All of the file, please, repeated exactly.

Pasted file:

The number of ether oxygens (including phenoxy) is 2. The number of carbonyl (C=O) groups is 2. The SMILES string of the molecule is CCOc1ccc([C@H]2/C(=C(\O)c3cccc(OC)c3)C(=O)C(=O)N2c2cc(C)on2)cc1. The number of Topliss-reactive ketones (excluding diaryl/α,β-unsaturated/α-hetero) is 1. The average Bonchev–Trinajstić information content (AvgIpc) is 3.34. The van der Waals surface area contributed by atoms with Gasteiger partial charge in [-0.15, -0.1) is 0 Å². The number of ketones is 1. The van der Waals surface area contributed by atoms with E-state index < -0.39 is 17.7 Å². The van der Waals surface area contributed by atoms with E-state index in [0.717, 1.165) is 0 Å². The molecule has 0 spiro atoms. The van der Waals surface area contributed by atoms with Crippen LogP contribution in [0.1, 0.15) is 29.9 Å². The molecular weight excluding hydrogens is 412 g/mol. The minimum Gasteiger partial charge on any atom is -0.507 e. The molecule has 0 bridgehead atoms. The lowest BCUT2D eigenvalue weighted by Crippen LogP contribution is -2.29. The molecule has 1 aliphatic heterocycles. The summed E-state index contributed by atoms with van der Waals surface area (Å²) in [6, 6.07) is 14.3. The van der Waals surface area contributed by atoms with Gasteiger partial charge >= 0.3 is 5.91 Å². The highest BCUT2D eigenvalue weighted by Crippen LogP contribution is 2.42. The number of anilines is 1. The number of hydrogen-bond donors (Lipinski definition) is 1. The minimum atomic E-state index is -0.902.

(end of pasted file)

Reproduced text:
The number of ether oxygens (including phenoxy) is 2. The number of carbonyl (C=O) groups is 2. The SMILES string of the molecule is CCOc1ccc([C@H]2/C(=C(\O)c3cccc(OC)c3)C(=O)C(=O)N2c2cc(C)on2)cc1. The number of Topliss-reactive ketones (excluding diaryl/α,β-unsaturated/α-hetero) is 1. The average Bonchev–Trinajstić information content (AvgIpc) is 3.34. The van der Waals surface area contributed by atoms with Gasteiger partial charge in [-0.15, -0.1) is 0 Å². The number of ketones is 1. The van der Waals surface area contributed by atoms with E-state index < -0.39 is 17.7 Å². The van der Waals surface area contributed by atoms with E-state index in [0.717, 1.165) is 0 Å². The molecule has 0 spiro atoms. The van der Waals surface area contributed by atoms with Crippen LogP contribution in [0.1, 0.15) is 29.9 Å². The molecular weight excluding hydrogens is 412 g/mol. The minimum Gasteiger partial charge on any atom is -0.507 e. The molecule has 0 bridgehead atoms. The lowest BCUT2D eigenvalue weighted by Crippen LogP contribution is -2.29. The molecule has 1 aliphatic heterocycles. The summed E-state index contributed by atoms with van der Waals surface area (Å²) in [6, 6.07) is 14.3. The van der Waals surface area contributed by atoms with Gasteiger partial charge >= 0.3 is 5.91 Å². The highest BCUT2D eigenvalue weighted by Crippen LogP contribution is 2.42. The number of anilines is 1. The number of hydrogen-bond donors (Lipinski definition) is 1. The minimum atomic E-state index is -0.902.